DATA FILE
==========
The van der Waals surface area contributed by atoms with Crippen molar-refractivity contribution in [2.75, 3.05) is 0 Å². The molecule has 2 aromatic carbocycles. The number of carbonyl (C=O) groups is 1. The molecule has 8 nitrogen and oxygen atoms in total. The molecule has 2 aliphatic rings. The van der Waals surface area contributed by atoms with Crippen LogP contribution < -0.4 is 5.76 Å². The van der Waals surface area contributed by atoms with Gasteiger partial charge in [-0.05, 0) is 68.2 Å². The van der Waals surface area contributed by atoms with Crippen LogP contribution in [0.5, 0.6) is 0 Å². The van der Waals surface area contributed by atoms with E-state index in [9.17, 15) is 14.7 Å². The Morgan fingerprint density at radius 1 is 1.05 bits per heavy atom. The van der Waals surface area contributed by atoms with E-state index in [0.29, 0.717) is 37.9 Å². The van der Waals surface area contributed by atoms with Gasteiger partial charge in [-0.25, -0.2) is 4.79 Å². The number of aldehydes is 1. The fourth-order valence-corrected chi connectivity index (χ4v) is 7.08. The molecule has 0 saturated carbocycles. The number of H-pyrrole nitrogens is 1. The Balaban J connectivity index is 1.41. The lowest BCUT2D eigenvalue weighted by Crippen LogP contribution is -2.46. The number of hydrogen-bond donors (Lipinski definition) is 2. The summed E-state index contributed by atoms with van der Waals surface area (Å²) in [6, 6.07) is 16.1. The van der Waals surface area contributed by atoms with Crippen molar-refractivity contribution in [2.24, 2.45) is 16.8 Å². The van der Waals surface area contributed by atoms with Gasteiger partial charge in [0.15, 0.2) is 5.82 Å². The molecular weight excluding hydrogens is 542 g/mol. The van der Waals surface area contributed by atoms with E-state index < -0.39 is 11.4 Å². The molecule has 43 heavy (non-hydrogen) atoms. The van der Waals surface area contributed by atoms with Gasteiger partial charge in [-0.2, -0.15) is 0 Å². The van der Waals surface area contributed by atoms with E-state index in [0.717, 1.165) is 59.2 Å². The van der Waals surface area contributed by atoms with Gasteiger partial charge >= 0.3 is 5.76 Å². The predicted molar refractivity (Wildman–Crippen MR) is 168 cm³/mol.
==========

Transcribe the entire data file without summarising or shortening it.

The van der Waals surface area contributed by atoms with Crippen molar-refractivity contribution in [2.75, 3.05) is 0 Å². The molecule has 2 aromatic carbocycles. The number of carbonyl (C=O) groups is 1. The molecule has 8 nitrogen and oxygen atoms in total. The molecule has 2 aliphatic rings. The van der Waals surface area contributed by atoms with Crippen LogP contribution < -0.4 is 5.76 Å². The van der Waals surface area contributed by atoms with Gasteiger partial charge in [-0.05, 0) is 68.2 Å². The van der Waals surface area contributed by atoms with Crippen LogP contribution in [0.5, 0.6) is 0 Å². The van der Waals surface area contributed by atoms with E-state index in [9.17, 15) is 14.7 Å². The Morgan fingerprint density at radius 1 is 1.05 bits per heavy atom. The van der Waals surface area contributed by atoms with E-state index in [0.29, 0.717) is 37.9 Å². The van der Waals surface area contributed by atoms with Gasteiger partial charge in [-0.25, -0.2) is 4.79 Å². The number of aldehydes is 1. The fourth-order valence-corrected chi connectivity index (χ4v) is 7.08. The molecule has 0 saturated carbocycles. The number of H-pyrrole nitrogens is 1. The Balaban J connectivity index is 1.41. The lowest BCUT2D eigenvalue weighted by Crippen LogP contribution is -2.46. The number of hydrogen-bond donors (Lipinski definition) is 2. The summed E-state index contributed by atoms with van der Waals surface area (Å²) in [6, 6.07) is 16.1. The van der Waals surface area contributed by atoms with Crippen molar-refractivity contribution in [2.24, 2.45) is 16.8 Å². The van der Waals surface area contributed by atoms with Gasteiger partial charge in [0.15, 0.2) is 5.82 Å². The molecular weight excluding hydrogens is 542 g/mol. The van der Waals surface area contributed by atoms with E-state index < -0.39 is 11.4 Å². The molecule has 43 heavy (non-hydrogen) atoms. The van der Waals surface area contributed by atoms with Gasteiger partial charge in [-0.2, -0.15) is 0 Å². The van der Waals surface area contributed by atoms with E-state index in [0.717, 1.165) is 59.2 Å². The van der Waals surface area contributed by atoms with Gasteiger partial charge >= 0.3 is 5.76 Å². The predicted molar refractivity (Wildman–Crippen MR) is 168 cm³/mol.